J.M. Barrie’s Peter Pan

Marian McHugh penned this review.

Peter Pan is a classic tale that has been enjoyed by many generations since its original publication in 1911. Barrie originally wrote Peter Pan as a play around 1903 but due to its success Barrie rewrote his play as a story. The most popular version of the story now would most probably be the animated Peter Pan produced by Walt Disney in 1953, which is the format with which most children are now introduced to Peter Pan. Though not a perfect retelling of the original story by James Matthew Barrie it is still a very good adaptation, with the usual musical score and comedy we have come to expect from the Disney studios. The rights to the story are now owned by the Great Ormond Street Children’s Hospital to whom Barrie donated all the royalties before his death.

For an interesting variation on Peter Pan, see peter & wendy as performed by Johnny Cunningham. Jo who reviewed it notes, ‘…rich montage of songs and sounds combine to bring the listener to the world of Neverland to retell the story of Peter Pan and Wendy. This music was used in a theatrical production of Peter Pan, using puppetry, light, and shadow to create the magical world of J.M. Barrie. The magic begins with a bit of narration, ‘All children grow up. They know they will grow up…’ This is followed by a plaintive melody, carried by Seamus Egan’s haunting flute and accompanied by the rich strains of Jay Ansill’s harp. As more instruments enter, the melody carries the listener away to the day Wendy met Peter Pan. The rest of the story follows, without narration, told solely through the music.’

The story of Peter Pan begins with the young Peter losing his shadow and in retrieving it he meets Wendy, a young girl who has always believed in his existence and tells the most wonderful stories. The adventure begins with Peter Pan teaching Wendy and her brothers, John and Michael, to fly. Before they know it they are flying to Neverland where the Lost Boys live and never grow up. Of course all is not wonderful in Neverland, there is the band of pirates led by the evil Captain Hook with whom the boys and Wendy have to contend.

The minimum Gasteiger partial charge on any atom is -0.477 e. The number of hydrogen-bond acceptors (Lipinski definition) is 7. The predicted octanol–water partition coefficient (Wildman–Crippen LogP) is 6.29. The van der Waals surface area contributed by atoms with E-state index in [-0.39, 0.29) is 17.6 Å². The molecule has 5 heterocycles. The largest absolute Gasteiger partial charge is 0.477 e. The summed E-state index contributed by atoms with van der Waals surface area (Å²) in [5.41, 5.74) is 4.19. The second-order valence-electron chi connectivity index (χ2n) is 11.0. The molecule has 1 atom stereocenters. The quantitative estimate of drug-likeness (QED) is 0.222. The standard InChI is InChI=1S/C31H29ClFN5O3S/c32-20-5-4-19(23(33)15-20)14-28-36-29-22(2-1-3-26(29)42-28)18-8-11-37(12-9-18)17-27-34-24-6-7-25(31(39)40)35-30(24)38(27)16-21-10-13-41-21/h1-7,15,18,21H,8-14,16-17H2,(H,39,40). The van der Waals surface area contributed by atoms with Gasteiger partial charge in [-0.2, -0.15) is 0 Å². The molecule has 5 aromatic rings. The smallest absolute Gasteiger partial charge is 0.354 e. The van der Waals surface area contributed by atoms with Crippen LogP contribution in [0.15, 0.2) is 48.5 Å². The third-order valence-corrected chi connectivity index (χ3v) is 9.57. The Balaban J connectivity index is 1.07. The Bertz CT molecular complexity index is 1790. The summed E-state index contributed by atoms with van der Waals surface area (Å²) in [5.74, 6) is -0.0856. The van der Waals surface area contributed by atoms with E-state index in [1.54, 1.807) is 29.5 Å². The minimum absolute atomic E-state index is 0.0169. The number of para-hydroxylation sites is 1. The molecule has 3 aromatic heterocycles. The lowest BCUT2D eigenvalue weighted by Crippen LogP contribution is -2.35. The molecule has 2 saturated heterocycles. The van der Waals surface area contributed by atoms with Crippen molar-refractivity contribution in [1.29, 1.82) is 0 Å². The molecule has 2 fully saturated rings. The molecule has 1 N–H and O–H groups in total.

This particular edition has been wonderful illustrated by Greg Becker, using his usual medium of acrylics and India ink. These illustrations remind one a little of those created by the animators at the Disney studios though they definitely have their own style and individuality. Illustrations are both in colour and black and white and can be found as full-page illustrations as well as small pictures throughout the text. I would have liked to see a few more illustrations, especially for when reading the story to young people.

This is a strongly recommended edition of Peter Pan. It is faithful to the original text and is complemented very well by the imaginative illustrations of Greg Becker, which bring to life the story by J.M. Barrie.

(ACC Children’s Classics, 1998)

About Diverse Voices

Diverse Voices is our catch-all for writers and other staffers who did but a few reviews or other writings for us. They are credited at the beginning of the actual writing if we know who they are which we don’t always.

It also includes material by writers that first appeared in the Sleeping Hedgehog, our in-house newsletter for staff and readers here. Some material is drawn from Folk Tales, Mostly Folk and Roots & Branches, three other publications we’ve done.